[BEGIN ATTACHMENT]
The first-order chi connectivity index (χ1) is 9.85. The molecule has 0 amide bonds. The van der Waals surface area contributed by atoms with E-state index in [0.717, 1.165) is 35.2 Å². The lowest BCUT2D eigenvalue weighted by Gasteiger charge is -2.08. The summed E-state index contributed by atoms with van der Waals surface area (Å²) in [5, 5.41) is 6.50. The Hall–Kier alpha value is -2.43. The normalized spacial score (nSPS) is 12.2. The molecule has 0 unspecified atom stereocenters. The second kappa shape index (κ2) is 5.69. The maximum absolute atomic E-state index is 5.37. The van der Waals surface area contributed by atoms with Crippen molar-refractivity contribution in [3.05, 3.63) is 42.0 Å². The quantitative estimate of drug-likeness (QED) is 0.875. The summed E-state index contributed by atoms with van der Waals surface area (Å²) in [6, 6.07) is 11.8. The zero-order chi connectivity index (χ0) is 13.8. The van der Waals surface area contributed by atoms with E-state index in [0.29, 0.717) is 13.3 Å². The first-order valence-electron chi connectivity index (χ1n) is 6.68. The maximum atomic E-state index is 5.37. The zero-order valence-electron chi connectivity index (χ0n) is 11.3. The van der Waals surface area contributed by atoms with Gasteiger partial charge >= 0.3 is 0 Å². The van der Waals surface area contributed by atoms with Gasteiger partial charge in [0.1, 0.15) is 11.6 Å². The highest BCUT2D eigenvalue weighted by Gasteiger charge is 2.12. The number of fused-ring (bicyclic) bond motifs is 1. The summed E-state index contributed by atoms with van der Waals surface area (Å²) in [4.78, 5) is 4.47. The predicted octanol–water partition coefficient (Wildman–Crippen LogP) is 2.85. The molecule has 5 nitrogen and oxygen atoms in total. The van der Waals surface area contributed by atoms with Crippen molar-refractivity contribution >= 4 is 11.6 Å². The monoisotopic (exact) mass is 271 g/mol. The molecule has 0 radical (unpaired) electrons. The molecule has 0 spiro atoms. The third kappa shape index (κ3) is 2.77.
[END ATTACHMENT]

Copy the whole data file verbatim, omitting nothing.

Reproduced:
The first-order chi connectivity index (χ1) is 9.85. The molecule has 0 amide bonds. The van der Waals surface area contributed by atoms with E-state index in [0.717, 1.165) is 35.2 Å². The lowest BCUT2D eigenvalue weighted by Gasteiger charge is -2.08. The summed E-state index contributed by atoms with van der Waals surface area (Å²) in [5, 5.41) is 6.50. The Hall–Kier alpha value is -2.43. The normalized spacial score (nSPS) is 12.2. The molecule has 0 unspecified atom stereocenters. The second kappa shape index (κ2) is 5.69. The maximum absolute atomic E-state index is 5.37. The van der Waals surface area contributed by atoms with Crippen molar-refractivity contribution in [3.05, 3.63) is 42.0 Å². The quantitative estimate of drug-likeness (QED) is 0.875. The summed E-state index contributed by atoms with van der Waals surface area (Å²) in [6, 6.07) is 11.8. The zero-order chi connectivity index (χ0) is 13.8. The van der Waals surface area contributed by atoms with E-state index in [0.29, 0.717) is 13.3 Å². The first-order valence-electron chi connectivity index (χ1n) is 6.68. The maximum atomic E-state index is 5.37. The zero-order valence-electron chi connectivity index (χ0n) is 11.3. The van der Waals surface area contributed by atoms with Gasteiger partial charge >= 0.3 is 0 Å². The van der Waals surface area contributed by atoms with Gasteiger partial charge in [0.1, 0.15) is 11.6 Å². The highest BCUT2D eigenvalue weighted by Gasteiger charge is 2.12. The number of fused-ring (bicyclic) bond motifs is 1. The summed E-state index contributed by atoms with van der Waals surface area (Å²) in [4.78, 5) is 4.47. The predicted octanol–water partition coefficient (Wildman–Crippen LogP) is 2.85. The molecule has 5 nitrogen and oxygen atoms in total. The van der Waals surface area contributed by atoms with Crippen molar-refractivity contribution >= 4 is 11.6 Å². The monoisotopic (exact) mass is 271 g/mol. The molecule has 0 radical (unpaired) electrons. The molecule has 0 spiro atoms. The third kappa shape index (κ3) is 2.77.